Upper Back Pain
Causes and Treatment of Upper Back Muscle Pain
Your upper back is anatomically connected with your neck, mid-back and shoulders - which provides for lots of possible problems at such a busy intersection! This is one of the reasons why upper back pain is so common. It can be associated with pain in your shoulder and neck, or you may just have upper back alone.
Though generally not as common as lower back pain, Upper back pain is a condition that I frequently treat in my physiotherapy clinic, particularly for people who work at desk jobs or spend a lot of time on their tablets or smartphones.
In fact, I find that the most significant contribution to upper back pain is poor sitting posture. Around 90% of upper back pain clients that I treat have pain arising from poor sitting posture which they maintain over long periods of time.
If you would like to find out what could be causing your upper back pain, then read - the Causes of Upper Back Pain
If you have had a pain in the upper back that has lasted for longer than six weeks, read Chronic Back Pain
Finally, upper Back Pain can be managed with posture exercises and exercises for Back Pain,
Upper back pain can result from a variety of reasons, but in my experience, Poor Posture is one of the most common causes.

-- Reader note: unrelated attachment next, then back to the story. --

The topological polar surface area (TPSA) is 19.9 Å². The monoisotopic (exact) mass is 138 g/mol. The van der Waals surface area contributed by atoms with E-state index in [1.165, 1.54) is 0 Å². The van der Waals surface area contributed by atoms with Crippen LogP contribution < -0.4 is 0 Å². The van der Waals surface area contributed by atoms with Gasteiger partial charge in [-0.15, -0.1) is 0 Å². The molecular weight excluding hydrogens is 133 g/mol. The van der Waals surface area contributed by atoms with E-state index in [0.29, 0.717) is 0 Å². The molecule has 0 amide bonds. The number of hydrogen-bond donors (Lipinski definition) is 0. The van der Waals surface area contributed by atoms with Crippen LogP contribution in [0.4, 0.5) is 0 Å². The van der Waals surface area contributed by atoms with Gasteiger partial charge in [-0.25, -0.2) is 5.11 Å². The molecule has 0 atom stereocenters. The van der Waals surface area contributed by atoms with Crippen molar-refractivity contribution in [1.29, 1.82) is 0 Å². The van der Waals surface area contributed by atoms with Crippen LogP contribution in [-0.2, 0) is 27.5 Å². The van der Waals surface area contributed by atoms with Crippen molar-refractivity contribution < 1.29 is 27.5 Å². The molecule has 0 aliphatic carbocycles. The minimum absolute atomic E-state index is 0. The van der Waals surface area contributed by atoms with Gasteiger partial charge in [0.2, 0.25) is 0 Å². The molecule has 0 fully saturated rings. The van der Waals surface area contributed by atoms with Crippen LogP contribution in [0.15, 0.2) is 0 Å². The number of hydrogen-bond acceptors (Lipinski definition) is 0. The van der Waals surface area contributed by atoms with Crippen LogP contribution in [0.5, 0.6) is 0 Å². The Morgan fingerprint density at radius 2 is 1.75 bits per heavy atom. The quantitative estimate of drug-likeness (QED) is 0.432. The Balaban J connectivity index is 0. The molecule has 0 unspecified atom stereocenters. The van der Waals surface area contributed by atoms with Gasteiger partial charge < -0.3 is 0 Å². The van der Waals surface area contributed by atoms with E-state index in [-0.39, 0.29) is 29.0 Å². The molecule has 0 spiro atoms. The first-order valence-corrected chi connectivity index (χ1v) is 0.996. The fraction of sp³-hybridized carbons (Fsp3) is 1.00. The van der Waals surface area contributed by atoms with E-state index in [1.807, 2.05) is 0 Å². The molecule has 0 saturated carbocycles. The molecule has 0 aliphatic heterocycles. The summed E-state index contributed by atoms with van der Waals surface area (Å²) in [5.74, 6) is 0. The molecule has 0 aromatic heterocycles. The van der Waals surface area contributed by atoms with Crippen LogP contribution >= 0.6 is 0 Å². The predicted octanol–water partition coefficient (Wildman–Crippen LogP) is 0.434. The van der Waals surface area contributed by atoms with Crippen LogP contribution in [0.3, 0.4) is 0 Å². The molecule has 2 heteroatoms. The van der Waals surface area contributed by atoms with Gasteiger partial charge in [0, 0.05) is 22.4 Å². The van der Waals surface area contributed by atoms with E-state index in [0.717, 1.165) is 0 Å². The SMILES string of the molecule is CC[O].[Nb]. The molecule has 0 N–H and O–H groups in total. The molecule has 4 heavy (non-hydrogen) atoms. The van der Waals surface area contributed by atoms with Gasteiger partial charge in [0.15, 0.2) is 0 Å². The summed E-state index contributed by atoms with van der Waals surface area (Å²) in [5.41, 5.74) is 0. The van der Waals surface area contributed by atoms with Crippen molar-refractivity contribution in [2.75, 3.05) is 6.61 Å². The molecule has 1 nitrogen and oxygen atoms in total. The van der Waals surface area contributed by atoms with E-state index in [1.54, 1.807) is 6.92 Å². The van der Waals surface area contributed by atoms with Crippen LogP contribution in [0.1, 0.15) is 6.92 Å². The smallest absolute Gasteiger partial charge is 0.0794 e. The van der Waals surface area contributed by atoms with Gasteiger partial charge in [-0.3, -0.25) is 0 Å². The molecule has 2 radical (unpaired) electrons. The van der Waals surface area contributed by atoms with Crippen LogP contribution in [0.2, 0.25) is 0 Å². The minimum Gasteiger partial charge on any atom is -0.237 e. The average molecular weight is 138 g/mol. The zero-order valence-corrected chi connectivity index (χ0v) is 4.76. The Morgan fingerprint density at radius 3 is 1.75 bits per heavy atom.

The most common presentation of neck and upper back pain that I see are due to stiffness in the upper back and poor neck posture, particularly from people who spend too much time looking into their phones, tablets and laptops!
Careful diagnosis of Upper back and lung pain is essential - never ignore upper back pain if you have a lung condition, a history of same in your family, or if you feel short of breath.
This can occur if we favour the right arm more than the left arm - or vice-versa - repetitively over time. However, there are many other causes of one-sided upper back pain.
While the content and materials contained in the articles on this website have been written & researched by Sally Ann Quirke, a professional, practising & fully qualified Chartered Physiotherapist (Physical Therapist) based in Ireland, they are provided for general information and educational purposes only. They do not constitute medical advice on any particular individual situation. Please see your Chartered Physiotherapist or other medical practitioner for full and individual consultation.
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